David Arkin's blog

Should editors write columns?

Editors are many things today: Strategic thinkers, planners, digital drivers and financial gurus. Should they also be columnists?

Yes, and those columns are incredibly beneficial for a host of reasons, but the best columns are diverse in their approach from week to week. Here are some examples.

1. Explaining the news: An editor’s piece that explains how the newspaper covers something, a change in a product or a new feature, all make for good editor columns. The key here is not to make the column just about every new feature you have rolled out but a good balance of new stuff and a window into the sausage-making of a newspaper. Your readers will be fascinated with how decisions are actually made, and your columns can help provide a glimpse into that process. If your newspaper has created a Reader Advisory Board, a column explaining the feedback and changes you are implementing based on reader feedback makes for great editor column material. The warning here is not to turn this into a self-serving promotional campaign for how great you and your newspaper are. When you mess up or could have done a better job, be upfront about it.

Alan Miller, editor of the Dispatch in Columbus, Ohio, has done a fine job since his newspaper was acquired by GateHouse Media on addressing changes at the paper in his weekly column.

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Here’s an example where he addressed issues in the pressroom. While Alan is not running the newspaper’s press operations, he understands the issues well enough to explain to readers the changes the paper is taking to get the product delivered earlier. He has become the paper’s voice. That’s a role an editor should play, and using a weekly column as a platform to communicate what’s happening at your paper and why, especially when readers are expecting changes, is an incredibly useful thing to do.

2. Personal touch: Writing about your family, experiences and emotions is a great way to connect with readers. Angie Muhs, editor of the State Journal Register in Springfield, Ill., wrote about a car accident she was involved in.

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She described how the crash helped her see how the news affects readers. This line is perfect: “I pretty much dropped the ball as a journalist. But I hope I did OK as a human.” The column connected with readers because anyone who has ever been involved in a serious car accident could relate to the emotions Angie experienced. And readers love knowing that the person making the content decisions for their hometown newspaper goes through many of the same emotions they do. You could stretch this beyond a car accident into challenges you face — that are common for many others — with raising kids, sending kids to college and retiring. Those experiences — just like Angie’s car accident — show the human side of being an editor. This approach becomes lame when the column is nothing but your personal experience every week and turns into a play-by-play of your weekend or a trip. But Angie uses a mix of subjects to reach out to readers.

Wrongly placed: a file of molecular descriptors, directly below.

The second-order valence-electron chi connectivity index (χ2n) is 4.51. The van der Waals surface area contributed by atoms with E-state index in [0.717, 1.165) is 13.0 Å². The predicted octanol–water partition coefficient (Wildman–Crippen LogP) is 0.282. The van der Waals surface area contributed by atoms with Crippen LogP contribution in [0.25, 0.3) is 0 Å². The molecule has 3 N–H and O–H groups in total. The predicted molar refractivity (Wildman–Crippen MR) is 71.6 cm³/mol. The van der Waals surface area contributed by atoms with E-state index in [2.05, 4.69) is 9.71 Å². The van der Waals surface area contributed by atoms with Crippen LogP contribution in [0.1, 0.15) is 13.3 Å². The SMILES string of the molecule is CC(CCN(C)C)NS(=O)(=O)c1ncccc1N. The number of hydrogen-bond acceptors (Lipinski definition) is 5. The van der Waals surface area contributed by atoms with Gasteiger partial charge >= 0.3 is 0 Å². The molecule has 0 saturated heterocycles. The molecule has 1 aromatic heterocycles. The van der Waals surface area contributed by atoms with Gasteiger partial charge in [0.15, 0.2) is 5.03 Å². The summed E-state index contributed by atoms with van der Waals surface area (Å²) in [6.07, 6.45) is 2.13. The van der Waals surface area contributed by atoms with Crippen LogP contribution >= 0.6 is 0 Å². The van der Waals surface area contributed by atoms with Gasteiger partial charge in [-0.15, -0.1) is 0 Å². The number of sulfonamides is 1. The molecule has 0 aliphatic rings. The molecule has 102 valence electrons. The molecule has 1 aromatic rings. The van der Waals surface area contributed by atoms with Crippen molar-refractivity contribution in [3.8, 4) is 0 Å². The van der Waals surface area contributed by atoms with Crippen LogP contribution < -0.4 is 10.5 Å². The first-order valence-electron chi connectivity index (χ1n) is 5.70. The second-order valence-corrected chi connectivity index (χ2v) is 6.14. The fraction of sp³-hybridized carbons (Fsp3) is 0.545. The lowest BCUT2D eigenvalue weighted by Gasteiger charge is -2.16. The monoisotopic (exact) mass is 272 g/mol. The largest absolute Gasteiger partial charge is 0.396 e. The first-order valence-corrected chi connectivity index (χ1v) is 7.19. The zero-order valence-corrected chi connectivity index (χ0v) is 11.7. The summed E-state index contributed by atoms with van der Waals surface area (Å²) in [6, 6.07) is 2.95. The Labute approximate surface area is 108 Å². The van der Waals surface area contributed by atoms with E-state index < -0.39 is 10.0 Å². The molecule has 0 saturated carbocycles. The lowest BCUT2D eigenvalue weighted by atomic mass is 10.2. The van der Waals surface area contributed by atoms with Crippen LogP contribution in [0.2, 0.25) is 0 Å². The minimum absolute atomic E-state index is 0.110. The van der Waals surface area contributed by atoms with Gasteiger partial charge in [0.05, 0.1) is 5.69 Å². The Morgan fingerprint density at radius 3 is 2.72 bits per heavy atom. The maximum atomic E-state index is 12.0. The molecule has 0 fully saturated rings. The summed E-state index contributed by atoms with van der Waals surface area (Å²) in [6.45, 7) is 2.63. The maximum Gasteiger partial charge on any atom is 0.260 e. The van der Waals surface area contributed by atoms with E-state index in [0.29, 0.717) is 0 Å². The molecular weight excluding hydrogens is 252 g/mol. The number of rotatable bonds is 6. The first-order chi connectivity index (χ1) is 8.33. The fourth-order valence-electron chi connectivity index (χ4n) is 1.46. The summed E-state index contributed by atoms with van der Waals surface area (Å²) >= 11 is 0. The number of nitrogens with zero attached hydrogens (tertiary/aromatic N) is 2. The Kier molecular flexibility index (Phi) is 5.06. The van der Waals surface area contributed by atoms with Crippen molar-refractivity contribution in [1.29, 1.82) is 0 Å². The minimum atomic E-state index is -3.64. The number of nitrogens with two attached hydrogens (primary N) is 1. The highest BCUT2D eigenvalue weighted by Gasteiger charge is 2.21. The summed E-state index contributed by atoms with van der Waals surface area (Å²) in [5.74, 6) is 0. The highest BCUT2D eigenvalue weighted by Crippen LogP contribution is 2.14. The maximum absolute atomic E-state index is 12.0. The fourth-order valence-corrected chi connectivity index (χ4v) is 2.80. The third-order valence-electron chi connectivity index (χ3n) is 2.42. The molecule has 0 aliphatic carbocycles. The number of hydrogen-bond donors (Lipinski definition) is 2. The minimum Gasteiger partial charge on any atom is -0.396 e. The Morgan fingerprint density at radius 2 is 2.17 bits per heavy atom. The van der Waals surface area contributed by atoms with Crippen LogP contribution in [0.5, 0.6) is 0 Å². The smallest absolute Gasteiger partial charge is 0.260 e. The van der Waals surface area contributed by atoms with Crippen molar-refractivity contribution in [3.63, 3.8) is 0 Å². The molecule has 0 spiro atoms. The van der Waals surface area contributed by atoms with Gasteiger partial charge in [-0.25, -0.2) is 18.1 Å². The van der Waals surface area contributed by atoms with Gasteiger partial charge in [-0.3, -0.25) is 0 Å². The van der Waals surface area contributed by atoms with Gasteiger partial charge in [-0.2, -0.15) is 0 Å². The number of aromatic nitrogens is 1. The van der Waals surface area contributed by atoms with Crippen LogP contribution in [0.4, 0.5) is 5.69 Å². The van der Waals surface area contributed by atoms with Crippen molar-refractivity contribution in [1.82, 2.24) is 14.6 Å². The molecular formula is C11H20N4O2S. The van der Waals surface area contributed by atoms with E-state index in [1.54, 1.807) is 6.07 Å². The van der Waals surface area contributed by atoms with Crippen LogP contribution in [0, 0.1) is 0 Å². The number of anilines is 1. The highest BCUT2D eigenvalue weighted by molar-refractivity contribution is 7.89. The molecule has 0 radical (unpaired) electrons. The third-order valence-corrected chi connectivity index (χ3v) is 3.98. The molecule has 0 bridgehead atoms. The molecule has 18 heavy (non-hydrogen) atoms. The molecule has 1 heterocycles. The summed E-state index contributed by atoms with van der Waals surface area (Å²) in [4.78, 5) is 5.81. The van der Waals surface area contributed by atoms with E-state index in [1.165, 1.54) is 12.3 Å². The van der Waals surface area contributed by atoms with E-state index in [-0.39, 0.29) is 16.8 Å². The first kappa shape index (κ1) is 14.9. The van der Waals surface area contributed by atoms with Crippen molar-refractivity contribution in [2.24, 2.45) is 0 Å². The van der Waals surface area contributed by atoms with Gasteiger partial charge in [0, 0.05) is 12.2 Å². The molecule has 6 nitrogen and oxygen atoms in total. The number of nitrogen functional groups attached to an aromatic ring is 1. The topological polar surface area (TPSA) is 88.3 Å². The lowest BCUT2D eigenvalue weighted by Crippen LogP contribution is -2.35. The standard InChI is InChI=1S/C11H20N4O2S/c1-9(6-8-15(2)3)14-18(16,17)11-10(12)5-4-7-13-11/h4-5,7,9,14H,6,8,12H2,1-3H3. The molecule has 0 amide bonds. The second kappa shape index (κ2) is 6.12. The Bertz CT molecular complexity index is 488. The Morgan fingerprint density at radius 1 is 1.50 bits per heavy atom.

3. Community connection: Writing about involvement in the community, through events you are taking part in or leadership activities you are helping drive, makes for great column material. Maybe that’s introducing folks who are helping improve your community through volunteering at an event or calling to attention how important an event or cause is in your town. When you write about these events, it shows your commitment to improving your community. This is a good example of that approach by Mark Baldwin, editor of the Rockford Register Star.

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His paper has been leading a transformation project in their community and he uses his column to drive the initiative forward.

4. Addressing issues: Editors should feel free to hold leaders and others accountable for their actions. Editor columns don’t have to be all sunshine and roses. Addressing wrongdoing and encouraging transparency in government or the desire to see a certain issue go in a specific direction (like local city council decisions), shows your interest in the future of your community and your desire to see results that will better your town.

Every editor should write a column. And they should do it weekly. It’s the best way to develop an ongoing relationship with readers. The consistency is important, as readers will anticipate reading your column every Thursday. It will become part of their routine, just like reading an advice column or doing the crossword puzzle, something they look forward to. Tip: If you get a question or complaint from a reader through an email, phone call or letter, jot it down and, if appropriate, address it in your weekly column. Having a running list will help provide a good flow of consistent columns.

The editor’s voice and that relationship with readers is so critical. I personally have seen the benefit of it. It creates an outreach for readers who previously didn’t have that connection or didn’t understand why you made a certain decision.

The best editor columns don’t just focus on a single thing, like writing every week about what’s happening at your newspaper. That eventually will become pretty boring for your audience. A mix is important. But you have to find your voice, and you have to determine what is needed in your market. For example, if your newspaper hasn’t had a voice in years, writing about what you are doing to improve the product may make more sense for the next few months than taking your elected leaders to task. You really have to consider what the market needs. The important thing is to be diverse, in some form, evolve your commentary and be the voice of your paper.

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